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Economic Espionage and the Damage it Causes Companies

Economic espionage, corporate espionage, industrial espionage, commercial espionage: different commonly terms for the same general idea.

According to the Economic Espionage Act of 1996, legislated by the United States Congress, economic espionage is the theft or misappropriation of a trade secret with the intent or knowledge that the offence will benefit any foreign government, foreign instrumentality, or foreign agent.”

The United States Federal Bureau of Investigation (FBI) defines economic espionage as a:

“foreign power-sponsored or coordinated intelligence activity directed at the U.S. government or U.S. corporations, establishments, or persons, designed to unlawfully or clandestinely influence sensitive economic policy decisions or to unlawfully obtain sensitive financial, trade, or economic policy information; proprietary economic information; or critical technologies. This theft, through open and clandestine methods, can provide foreign entities with vital proprietary economic information at a fraction of the true cost of its research and development, causing significant economic losses.”

FBI

Espionage is a term associated with foreign interference or spying, but within this practice, that isn’t always the case. Domestic businesses can conduct economic espionage for their own monetary gain, or to use stolen trade secrets to assist research and development. I will elaborate on this later.

Economic espionage in the Modern Age

Gone are the days of simplicity in the espionage realm. That isn’t to say the practice was ever “simple”, but modern technology has summoned new storms agents must weather through.

For example, before the internet, analog was the standard. HUMINT, physical collection of materials, wiretapping… all the known covert operation tropes.

In their infancy, computers and the internet were reserved for a niche element of the population: the academic, scientific, medical, and government sectors. As known, both are almost a necessity in the modern world. The internet of things is global, and once un-affordable computers are now household items.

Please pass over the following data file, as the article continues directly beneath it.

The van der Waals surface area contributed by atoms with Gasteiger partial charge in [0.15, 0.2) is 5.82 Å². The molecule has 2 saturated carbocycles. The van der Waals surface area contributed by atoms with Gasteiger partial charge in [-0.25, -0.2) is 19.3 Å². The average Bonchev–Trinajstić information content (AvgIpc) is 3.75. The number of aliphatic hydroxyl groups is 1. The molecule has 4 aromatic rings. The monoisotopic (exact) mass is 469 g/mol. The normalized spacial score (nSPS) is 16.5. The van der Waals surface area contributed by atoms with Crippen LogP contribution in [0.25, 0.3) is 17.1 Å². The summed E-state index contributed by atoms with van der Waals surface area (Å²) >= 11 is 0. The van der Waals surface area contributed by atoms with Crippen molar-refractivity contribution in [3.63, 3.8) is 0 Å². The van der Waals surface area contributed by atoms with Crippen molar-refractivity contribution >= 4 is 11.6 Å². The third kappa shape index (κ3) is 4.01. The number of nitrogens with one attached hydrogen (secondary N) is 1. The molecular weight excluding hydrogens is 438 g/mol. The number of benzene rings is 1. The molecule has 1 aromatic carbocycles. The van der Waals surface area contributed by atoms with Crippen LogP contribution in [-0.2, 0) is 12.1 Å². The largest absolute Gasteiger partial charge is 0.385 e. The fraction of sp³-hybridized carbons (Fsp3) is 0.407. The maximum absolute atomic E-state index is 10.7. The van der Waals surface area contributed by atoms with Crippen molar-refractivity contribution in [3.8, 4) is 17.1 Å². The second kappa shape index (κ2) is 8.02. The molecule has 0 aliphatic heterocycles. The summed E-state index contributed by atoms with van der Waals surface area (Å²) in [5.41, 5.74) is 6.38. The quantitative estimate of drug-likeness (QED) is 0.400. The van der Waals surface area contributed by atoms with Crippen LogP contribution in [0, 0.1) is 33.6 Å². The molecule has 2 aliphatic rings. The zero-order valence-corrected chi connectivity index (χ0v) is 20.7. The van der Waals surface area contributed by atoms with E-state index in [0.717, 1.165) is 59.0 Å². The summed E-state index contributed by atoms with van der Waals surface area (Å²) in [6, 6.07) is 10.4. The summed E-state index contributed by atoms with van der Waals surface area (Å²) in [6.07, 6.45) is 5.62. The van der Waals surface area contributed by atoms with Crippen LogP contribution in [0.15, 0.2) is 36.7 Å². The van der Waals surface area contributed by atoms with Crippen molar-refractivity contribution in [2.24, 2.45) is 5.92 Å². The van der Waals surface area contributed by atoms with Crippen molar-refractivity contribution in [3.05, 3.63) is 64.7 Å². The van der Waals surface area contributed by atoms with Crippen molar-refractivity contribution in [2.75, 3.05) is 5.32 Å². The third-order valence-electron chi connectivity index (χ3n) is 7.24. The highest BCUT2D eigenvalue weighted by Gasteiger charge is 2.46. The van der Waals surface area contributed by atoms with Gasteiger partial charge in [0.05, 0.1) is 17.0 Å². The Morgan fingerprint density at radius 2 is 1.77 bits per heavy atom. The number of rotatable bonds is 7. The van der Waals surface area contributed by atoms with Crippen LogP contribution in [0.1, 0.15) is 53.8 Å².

The commercial sector practically relies on these two technologies to function. Automation, cloud storage, vast networks and massive server rooms, all ways of modernizing business operations. There is a catch, however. With the internet of things comes vulnerabilities. Premium hunting grounds for an economic espionage practitioner.

Security expert Iosif Androulidakis writes:

“Industrial espionage is more common in high-tech industries like electronics, automotive, pharmaceutical, chemistry biology, aerospace, and energy. In these highly competitive industries, once data leakage occurs, there is very little that can be done to limit the impact, while losses can be overwhelming.”

Cyber espionage has become the leading practice underneath the economic espionage umbrella.

Methods to the Madness

Security expert Daniel J. Benny considers five conditions for the successful completion of economic espionage. It is paramount to understand these for effective counterintelligence operations against it:

  1. Motive – the practitioner’s motive may vary, ranging from monetary gain, to being driven by political, social, or religious beliefs.

  2. Opportunity – opportunity equates to the levels of access a practitioner has to protected information. A lack of security is arguably the most commonly exploited opportunity. That includes both physical securities, and cyber security.

  3. Rationalization – rationalization is the internal justification that a practitioner develops. That ranges from ideological leanings to the idea that a company can easily suffer an economic loss.

  4. Ability – ability is the means in which concepts like loyalty, moral values, and natural inhibitors, can be put aside by the practitioner.

  5. Trigger – the trigger that leads a practitioner into corporate espionage. This could be personal, such as being the victim of blackmail, or as an agent involved in a conspiracy, or working for outside actors, domestic or foreign.

Contrary to what you may believe, it isn’t always illegal. Ethically questionable? Sure. But not necessarily prison worthy.